the traditional 35 mm camera—the first bell and howell, the mitchell, the panaflex, etc.—was a large, heavy contraption. its bulk dominated the set. like a powerful monarch it sat on a sturdy tripod in the middle of the stage, surrounded by a bevy of attendants, feeding it endless amounts of celluloid, polishing its glass, cleaning its gate, checking the smooth progress of the film through the intermittent mechanism. today the professional digital cameras may be somewhat smaller but their workflow, carefully monitored by dits, is exceedingly tricky. the technical drill is of course necessary because a single glitch would cost the company hundreds of thousands of dollars. hence the lower the budget the freer one becomes: if you drop your cell phone, just get another one.




the size of the camera impacts filmmaking in various ways. because it was not practical to move such ponderous equipment around, the world was brought to them (edison’s black maria solution). only rarely were they allowed to venture outdoors and then only in special zones that had been sanitized for the occasion.

a large camera on the set also isolates the fictional universe from the workplace occupied by the filmmakers. in front of the camera, there is an active world, a world in the making, a world in turmoil, a world where adjustments continually impact the protagonists and all that surrounds them. behind the camera, one finds a group of people whose full attention and effort is concentrated on what happens on the other side. like commandos, crew members carry raids across the line of demarcation before withdrawing and watching their handiwork safely from their side of the border. at the same time, they are oddly unreflective about their own situation whether it is the socio-economic structure that regulates who does what or the standard operating procedure that is taken for granted.

the large camera is thus is the focal point of the entire production. it is the physical pivot around and toward which everything, from acting to lighting, is done. the place that camera occupies at any given moment remains nevertheless a mere position in space (one of several conjectures for the camera investigated by edward branigan). although the successive vantage points are construed as yielding an all-encompassing portrayal of the scene, the views remain prosaic. this is so because the shooting is such a mechanistic affair.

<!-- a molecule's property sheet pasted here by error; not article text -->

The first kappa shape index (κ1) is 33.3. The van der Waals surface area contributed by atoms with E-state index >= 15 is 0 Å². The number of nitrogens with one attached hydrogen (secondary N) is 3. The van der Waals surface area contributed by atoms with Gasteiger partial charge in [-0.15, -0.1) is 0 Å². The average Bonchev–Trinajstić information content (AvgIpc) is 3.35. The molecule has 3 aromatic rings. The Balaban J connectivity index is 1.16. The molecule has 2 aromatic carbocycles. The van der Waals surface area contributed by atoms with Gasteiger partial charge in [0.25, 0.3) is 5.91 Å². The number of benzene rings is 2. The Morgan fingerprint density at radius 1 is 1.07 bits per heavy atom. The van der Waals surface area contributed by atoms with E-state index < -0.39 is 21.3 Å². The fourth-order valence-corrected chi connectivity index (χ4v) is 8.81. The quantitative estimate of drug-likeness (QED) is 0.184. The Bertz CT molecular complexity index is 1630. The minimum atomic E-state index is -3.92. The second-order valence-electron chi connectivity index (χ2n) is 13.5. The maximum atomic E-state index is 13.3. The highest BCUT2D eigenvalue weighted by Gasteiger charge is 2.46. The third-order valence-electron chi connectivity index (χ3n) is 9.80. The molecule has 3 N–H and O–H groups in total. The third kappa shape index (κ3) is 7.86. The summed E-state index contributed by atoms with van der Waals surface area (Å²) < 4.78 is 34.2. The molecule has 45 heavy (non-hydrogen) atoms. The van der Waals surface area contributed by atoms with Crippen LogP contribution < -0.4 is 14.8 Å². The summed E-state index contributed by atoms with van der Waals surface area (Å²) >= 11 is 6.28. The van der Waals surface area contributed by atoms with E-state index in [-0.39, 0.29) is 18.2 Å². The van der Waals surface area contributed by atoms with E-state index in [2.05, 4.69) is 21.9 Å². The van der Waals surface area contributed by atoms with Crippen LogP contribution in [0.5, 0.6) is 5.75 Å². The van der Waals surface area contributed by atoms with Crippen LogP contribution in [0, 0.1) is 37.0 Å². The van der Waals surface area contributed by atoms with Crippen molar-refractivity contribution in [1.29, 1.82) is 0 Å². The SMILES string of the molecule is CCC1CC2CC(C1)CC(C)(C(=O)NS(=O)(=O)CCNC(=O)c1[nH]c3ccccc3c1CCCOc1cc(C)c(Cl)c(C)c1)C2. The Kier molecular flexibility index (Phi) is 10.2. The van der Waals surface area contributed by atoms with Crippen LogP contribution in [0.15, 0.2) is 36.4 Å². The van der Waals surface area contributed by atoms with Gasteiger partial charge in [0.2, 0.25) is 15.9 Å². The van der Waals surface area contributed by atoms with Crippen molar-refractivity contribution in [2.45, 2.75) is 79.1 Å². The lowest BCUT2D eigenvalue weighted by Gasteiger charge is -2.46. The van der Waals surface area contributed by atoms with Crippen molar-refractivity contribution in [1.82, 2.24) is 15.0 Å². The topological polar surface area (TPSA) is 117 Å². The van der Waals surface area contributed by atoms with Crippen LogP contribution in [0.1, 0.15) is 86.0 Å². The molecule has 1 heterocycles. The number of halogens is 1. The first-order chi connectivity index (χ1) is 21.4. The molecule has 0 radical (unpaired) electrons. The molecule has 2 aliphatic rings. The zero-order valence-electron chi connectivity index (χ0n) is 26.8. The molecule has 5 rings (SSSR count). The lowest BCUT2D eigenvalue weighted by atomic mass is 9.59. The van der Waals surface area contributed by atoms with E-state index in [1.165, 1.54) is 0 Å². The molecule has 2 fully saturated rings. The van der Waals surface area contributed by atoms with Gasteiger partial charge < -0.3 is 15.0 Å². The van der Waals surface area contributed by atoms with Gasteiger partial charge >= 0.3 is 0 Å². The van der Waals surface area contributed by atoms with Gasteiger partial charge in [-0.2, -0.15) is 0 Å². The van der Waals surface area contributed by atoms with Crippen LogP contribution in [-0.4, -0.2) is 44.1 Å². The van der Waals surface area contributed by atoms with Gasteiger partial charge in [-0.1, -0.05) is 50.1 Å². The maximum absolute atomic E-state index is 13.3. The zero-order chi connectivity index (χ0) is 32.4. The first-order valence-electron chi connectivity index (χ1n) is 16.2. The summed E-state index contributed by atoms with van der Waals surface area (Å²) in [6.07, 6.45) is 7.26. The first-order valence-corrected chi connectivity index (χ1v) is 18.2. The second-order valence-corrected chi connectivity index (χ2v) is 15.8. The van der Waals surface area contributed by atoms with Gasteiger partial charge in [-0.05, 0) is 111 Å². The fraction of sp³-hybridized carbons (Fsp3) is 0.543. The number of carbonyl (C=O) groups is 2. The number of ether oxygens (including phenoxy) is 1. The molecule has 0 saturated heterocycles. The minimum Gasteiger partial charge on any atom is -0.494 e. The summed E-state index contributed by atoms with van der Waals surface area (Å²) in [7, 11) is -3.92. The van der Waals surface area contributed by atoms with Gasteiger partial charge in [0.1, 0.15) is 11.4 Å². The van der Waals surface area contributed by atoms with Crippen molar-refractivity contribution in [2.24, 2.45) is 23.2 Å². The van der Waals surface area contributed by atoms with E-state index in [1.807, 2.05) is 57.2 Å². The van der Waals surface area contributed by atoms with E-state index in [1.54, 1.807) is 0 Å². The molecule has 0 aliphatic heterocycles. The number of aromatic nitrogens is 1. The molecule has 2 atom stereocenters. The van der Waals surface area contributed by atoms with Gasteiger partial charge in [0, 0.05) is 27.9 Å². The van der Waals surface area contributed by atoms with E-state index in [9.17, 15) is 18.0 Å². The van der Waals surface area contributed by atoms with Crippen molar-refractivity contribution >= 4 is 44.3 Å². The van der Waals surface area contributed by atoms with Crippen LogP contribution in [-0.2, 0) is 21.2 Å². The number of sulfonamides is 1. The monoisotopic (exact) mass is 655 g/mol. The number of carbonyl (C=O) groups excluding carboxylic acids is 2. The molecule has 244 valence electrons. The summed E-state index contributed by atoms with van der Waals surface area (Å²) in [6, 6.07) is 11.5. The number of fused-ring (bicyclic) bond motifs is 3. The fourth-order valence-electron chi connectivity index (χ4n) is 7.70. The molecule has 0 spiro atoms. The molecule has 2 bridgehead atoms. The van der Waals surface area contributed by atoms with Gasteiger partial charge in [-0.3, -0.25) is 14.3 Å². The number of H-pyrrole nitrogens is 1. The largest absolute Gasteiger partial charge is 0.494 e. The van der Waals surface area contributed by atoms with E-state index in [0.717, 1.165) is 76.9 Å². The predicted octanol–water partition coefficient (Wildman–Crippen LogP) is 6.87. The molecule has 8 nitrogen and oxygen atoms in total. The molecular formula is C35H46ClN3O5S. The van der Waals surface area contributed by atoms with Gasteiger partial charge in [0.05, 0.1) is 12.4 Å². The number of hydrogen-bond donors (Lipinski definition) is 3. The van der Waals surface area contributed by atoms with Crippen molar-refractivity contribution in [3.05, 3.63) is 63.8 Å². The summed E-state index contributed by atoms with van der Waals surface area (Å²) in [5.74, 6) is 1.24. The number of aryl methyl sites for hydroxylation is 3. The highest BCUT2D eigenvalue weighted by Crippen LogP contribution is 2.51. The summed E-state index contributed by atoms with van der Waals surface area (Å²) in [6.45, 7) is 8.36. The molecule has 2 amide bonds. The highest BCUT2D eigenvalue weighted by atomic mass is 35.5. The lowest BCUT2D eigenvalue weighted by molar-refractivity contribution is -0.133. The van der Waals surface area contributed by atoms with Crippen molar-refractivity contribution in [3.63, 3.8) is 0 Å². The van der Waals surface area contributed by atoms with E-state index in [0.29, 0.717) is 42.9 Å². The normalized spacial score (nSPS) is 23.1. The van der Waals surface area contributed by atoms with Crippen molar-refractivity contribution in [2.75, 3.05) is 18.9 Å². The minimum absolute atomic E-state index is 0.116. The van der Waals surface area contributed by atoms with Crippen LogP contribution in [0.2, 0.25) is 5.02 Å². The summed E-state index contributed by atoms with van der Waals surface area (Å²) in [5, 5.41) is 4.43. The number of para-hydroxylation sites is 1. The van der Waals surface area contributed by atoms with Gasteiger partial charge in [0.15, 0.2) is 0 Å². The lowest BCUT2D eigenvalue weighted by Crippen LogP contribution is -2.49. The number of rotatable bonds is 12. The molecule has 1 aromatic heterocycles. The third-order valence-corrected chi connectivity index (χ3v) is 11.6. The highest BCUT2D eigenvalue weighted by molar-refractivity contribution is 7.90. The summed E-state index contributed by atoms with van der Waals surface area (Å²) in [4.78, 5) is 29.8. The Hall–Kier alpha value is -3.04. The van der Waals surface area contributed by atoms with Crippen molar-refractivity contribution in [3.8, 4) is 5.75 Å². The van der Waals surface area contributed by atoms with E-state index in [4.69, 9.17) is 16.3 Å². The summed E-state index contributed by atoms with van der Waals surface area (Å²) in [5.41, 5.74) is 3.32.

finally the large camera stands symbolically for what is not present: the banks, the film industry, the system. it also means that the film being produced has received an imprimatur from those in power, whether hollywood in the us or the party in china.


the cell phone is an altogether different creature. to start with, it neither looks like a camera nor does it act like one. because it is small and light, the device can even be said to bring off astruc’s 1948 dream of the caméra stylo, that is to say, a camera no bigger than a pen that would allow filmmakers to express their thoughts with images as easily as writers jot them down on paper.

unlike the large camera, a cell phone is practically invisible on the set. it is a piece of plastic no one pays attention to. no line or proscenium divides people into two camps. the playing field has been leveled. the hierarchy is gone. the director, the actors, and the crew share the same space, they breathe the same air, they work together. the drama is no longer taking place on a platform detached from daily life. it is now happening in the midst of it, pressing against everyone. one must respond to it more concretely, more instinctively. working without the most potent symbol of their authority, directors are induced to operate differently. their rapport with actors and crew evolves. they are responding to them not as professionals but as human beings. expressed another way, directors are no longer observing the situation from afar (the aesthetic position defined by kierkegaard) but are putting themselves on the line. they take it personally. they are facing the music.

finally, the camera’s symbolic demise impacts its position as well. it no longer occupies an archimedean point in space. it is now more likely to reflect the director’s personal (moral or ethical) stance with regard to the event.